While there’s no legal obligation to complete and return the enclosed certificate of tax position, you must respond to the letter from HMRC. If you don’t respond, HMRC is likely to follow up. They’ll probably send you another letter in the first instance. If you fail to respond, HMRC may decide to open a compliance check into your tax return if you’ve submitted one. If you haven’t completed a tax return, they could issue a notice to file a tax return or issue an assessment.

What happens when HMRC sends a follow-up letter requesting information?

When HMRC sends a follow-up letter requesting information, they require additional information from you to determine how much tax you owe or if you need to submit a self-assessment tax return. You should carefully read the letter and provide the requested information within the specified deadline. Failure to respond to the follow-up letter or providing inaccurate information can result in penalties or further investigation.

At this point, we recommend contacting an accountant who understands ecommerce as they can ensure that all revenue, fees, advertising and costs can be presented to HMRC exactly how they want. This will get you the most favourable tax outcome, and HMRC will be content you are now handling your tax affairs

How best is it to deal with HMRC?

The best way to deal with HMRC is to be open and precise. Do not send partial data or assume they will fill in the blanks for you. You want to present your data in the format they want and can understand. We strongly advise getting an accountant to do this for you so that HMRC will be confident of the information you are providing.

The more they perceive you as difficult, the more likely it is you will get an unfavourable outcome or increased penalties.

Recommended article: How to View Your VAT Certificate Online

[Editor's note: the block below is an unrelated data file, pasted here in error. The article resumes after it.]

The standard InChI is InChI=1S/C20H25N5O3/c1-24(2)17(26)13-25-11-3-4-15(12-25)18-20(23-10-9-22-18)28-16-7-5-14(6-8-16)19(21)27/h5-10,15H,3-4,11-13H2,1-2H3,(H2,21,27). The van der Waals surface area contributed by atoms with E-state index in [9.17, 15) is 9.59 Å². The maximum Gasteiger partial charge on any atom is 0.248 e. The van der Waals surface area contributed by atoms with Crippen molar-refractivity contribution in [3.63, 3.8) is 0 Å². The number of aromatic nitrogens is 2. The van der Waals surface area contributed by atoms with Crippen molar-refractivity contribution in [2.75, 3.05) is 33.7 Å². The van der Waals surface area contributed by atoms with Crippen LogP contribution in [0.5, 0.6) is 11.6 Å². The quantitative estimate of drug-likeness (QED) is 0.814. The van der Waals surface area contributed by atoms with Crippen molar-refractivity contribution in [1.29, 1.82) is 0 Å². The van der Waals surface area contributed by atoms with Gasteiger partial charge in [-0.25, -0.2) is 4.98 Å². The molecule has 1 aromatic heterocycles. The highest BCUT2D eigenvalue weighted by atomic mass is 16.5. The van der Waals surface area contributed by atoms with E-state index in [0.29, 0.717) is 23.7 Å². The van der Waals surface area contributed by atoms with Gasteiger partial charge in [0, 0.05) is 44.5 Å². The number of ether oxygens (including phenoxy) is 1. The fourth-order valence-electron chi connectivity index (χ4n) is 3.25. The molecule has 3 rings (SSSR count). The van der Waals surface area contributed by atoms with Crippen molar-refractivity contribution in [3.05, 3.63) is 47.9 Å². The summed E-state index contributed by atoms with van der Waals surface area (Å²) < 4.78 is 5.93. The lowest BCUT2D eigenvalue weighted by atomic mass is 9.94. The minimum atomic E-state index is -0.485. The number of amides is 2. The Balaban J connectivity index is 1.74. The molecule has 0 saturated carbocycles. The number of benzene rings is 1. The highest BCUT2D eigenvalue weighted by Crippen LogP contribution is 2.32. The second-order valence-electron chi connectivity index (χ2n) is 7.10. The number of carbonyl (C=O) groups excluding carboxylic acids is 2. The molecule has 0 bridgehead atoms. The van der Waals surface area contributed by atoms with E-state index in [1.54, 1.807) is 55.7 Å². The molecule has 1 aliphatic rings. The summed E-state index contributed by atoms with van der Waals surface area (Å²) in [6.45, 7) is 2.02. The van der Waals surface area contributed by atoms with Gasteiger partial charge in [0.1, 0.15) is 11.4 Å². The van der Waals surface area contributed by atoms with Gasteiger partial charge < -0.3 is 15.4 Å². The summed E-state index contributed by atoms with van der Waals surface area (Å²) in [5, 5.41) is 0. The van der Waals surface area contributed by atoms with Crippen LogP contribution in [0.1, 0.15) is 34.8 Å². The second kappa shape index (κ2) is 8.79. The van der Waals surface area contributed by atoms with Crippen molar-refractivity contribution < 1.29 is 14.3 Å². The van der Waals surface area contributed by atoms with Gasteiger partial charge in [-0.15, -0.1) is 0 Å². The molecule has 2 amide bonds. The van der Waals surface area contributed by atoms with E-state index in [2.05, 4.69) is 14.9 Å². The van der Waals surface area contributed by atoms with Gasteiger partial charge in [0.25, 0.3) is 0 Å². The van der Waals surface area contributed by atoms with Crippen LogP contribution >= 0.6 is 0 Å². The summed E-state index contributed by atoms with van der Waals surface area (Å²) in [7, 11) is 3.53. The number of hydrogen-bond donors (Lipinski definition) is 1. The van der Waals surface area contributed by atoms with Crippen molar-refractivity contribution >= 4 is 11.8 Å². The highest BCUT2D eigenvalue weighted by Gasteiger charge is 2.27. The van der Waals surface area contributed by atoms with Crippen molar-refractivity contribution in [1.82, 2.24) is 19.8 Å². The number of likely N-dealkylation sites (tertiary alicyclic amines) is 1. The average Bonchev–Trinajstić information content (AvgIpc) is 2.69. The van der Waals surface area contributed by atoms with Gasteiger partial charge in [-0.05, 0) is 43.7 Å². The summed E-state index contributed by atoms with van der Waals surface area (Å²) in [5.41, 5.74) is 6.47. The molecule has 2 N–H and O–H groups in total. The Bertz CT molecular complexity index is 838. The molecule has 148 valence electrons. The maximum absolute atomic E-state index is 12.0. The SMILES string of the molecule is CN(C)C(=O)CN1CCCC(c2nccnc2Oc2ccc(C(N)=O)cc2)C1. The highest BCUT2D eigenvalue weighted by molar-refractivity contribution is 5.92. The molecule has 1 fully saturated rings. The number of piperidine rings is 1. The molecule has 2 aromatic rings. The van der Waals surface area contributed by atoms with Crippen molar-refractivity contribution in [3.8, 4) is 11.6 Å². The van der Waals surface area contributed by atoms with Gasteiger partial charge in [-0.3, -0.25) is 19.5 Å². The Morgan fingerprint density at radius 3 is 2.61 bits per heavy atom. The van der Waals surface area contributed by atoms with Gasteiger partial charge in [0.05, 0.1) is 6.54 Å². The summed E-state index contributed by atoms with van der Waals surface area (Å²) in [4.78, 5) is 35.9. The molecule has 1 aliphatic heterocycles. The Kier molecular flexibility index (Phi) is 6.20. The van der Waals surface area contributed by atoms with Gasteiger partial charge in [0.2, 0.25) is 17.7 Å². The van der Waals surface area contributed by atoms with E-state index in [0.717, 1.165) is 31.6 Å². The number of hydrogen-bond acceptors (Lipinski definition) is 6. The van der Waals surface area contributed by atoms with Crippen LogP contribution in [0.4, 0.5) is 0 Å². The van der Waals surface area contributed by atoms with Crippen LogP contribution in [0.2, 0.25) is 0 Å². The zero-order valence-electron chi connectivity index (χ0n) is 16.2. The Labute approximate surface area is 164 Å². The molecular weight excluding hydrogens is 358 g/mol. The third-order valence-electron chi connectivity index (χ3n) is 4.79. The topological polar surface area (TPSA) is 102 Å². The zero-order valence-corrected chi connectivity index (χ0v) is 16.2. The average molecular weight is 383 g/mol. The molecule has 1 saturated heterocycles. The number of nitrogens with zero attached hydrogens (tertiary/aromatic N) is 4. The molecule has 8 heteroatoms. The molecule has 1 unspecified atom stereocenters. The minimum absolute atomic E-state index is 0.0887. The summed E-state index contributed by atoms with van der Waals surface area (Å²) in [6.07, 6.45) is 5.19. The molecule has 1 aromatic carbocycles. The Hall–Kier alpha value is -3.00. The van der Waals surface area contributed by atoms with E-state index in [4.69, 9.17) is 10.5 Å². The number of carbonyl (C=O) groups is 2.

What information will I need before I send this to HMRC?

You will need the following information:

  1. Bank statements for the period, even if not all business expenditure

  2. Sales Reports from the online platforms you sold on (see above)

  3. Details of business expenses, including invoices where you have them

  4. A statement of profit and loss

Will this impact my income tax position?

If you had a well paying full-time job while selling on Amazon, Etsy, eBay, Depop or Vinted. Then you may have to pay tax between 20% to 40% plus national insurance on all profits you have made and taxes on your e-commerce profits. This can be quite a shock if you have not planned this.

Will I have to pay penalties and interest?

If you fail to provide accurate and timely information about taxes you owe to HMRC, you may be subject to penalties and interest charges. Penalties are usually calculated as a percentage of the tax owed and can vary depending on the severity of the non-compliance. Interest charges are applied to any outstanding tax due, and accrue daily until the tax is paid.

However, HMRC may exercise discretion when considering whether to apply penalties and interest and may consider factors such as the nature of the non-compliance, evade tax due, the taxpayer’s past compliance history, and whether the taxpayer took reasonable care to meet their tax obligations. It’s always best to be proactive and work with HMRC to address any issues as soon as possible to minimise the risk of penalties and interest.

The best course of action to reduce any potential penalties are:

  • Respond Quickly

  • Provide all the information required

  • Do not hide anything

  • Appoint an accountant to deal with it for you to show that you are now taking this seriously and seeking professional tax advice

What to do now?

The increasing number of online sellers has led to more people selling goods or services online. We strongly advise you get an accountant to respond to HMRC to ensure you do not incur penalties or pay too much tax. We have helped 100s of people deal with these stressful HMRC audits.

You can book a free consultation with us by going here

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Why not grab a Free 30-minute consultation with us, we can answer any questions you have about your e-commerce or marketplace business, guide you on tax efficiency and see if we can help you.

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Why not grab a Free 30 Minute Consultation with one of our Accountants, they can answer any questions you have about your e-commerce or marketplace business, guide you on tax efficiency and see if we can help you.

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Free 30 Minute Consultation

Why not grab a Free 30 Minute Consultation with an Accountant, they can answer any questions you have about your e-commerce or marketplace business, guide you on tax efficiency and see if we can help you.

You Have Nothing to Lose & A Lot to Gain